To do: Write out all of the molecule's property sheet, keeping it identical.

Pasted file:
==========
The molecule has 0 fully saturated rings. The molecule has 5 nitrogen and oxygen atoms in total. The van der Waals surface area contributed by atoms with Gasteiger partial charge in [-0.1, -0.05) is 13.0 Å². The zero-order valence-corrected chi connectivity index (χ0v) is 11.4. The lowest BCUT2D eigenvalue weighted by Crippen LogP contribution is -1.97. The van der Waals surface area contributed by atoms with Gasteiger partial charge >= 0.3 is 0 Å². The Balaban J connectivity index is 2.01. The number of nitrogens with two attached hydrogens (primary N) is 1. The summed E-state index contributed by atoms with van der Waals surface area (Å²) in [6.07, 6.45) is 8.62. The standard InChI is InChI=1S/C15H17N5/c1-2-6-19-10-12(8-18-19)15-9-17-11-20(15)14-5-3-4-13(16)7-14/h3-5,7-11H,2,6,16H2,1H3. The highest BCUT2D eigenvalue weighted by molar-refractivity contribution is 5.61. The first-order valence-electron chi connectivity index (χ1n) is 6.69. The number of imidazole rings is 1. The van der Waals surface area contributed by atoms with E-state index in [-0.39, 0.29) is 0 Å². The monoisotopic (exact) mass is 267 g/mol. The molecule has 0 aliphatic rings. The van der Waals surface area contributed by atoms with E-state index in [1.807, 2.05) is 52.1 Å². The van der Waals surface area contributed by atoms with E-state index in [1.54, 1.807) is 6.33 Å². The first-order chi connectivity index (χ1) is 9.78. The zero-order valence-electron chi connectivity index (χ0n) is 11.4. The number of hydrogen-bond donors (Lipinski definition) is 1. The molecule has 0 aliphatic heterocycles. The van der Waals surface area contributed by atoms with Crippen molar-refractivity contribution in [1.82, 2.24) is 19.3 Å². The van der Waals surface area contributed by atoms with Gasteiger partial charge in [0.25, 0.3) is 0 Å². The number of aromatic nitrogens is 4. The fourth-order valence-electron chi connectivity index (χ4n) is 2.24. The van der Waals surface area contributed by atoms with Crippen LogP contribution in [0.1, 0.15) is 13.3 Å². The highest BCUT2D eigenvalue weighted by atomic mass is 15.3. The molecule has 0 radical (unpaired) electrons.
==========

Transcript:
The molecule has 0 fully saturated rings. The molecule has 5 nitrogen and oxygen atoms in total. The van der Waals surface area contributed by atoms with Gasteiger partial charge in [-0.1, -0.05) is 13.0 Å². The zero-order valence-corrected chi connectivity index (χ0v) is 11.4. The lowest BCUT2D eigenvalue weighted by Crippen LogP contribution is -1.97. The van der Waals surface area contributed by atoms with Gasteiger partial charge >= 0.3 is 0 Å². The Balaban J connectivity index is 2.01. The number of nitrogens with two attached hydrogens (primary N) is 1. The summed E-state index contributed by atoms with van der Waals surface area (Å²) in [6.07, 6.45) is 8.62. The standard InChI is InChI=1S/C15H17N5/c1-2-6-19-10-12(8-18-19)15-9-17-11-20(15)14-5-3-4-13(16)7-14/h3-5,7-11H,2,6,16H2,1H3. The highest BCUT2D eigenvalue weighted by molar-refractivity contribution is 5.61. The first-order valence-electron chi connectivity index (χ1n) is 6.69. The number of imidazole rings is 1. The van der Waals surface area contributed by atoms with E-state index in [-0.39, 0.29) is 0 Å². The monoisotopic (exact) mass is 267 g/mol. The molecule has 0 aliphatic rings. The van der Waals surface area contributed by atoms with E-state index in [1.807, 2.05) is 52.1 Å². The van der Waals surface area contributed by atoms with E-state index in [1.54, 1.807) is 6.33 Å². The first-order chi connectivity index (χ1) is 9.78. The zero-order valence-electron chi connectivity index (χ0n) is 11.4. The number of hydrogen-bond donors (Lipinski definition) is 1. The molecule has 0 aliphatic heterocycles. The van der Waals surface area contributed by atoms with Crippen molar-refractivity contribution in [1.82, 2.24) is 19.3 Å². The van der Waals surface area contributed by atoms with Gasteiger partial charge in [0.25, 0.3) is 0 Å². The number of aromatic nitrogens is 4. The fourth-order valence-electron chi connectivity index (χ4n) is 2.24. The van der Waals surface area contributed by atoms with Crippen LogP contribution in [0.1, 0.15) is 13.3 Å². The highest BCUT2D eigenvalue weighted by atomic mass is 15.3. The molecule has 0 radical (unpaired) electrons.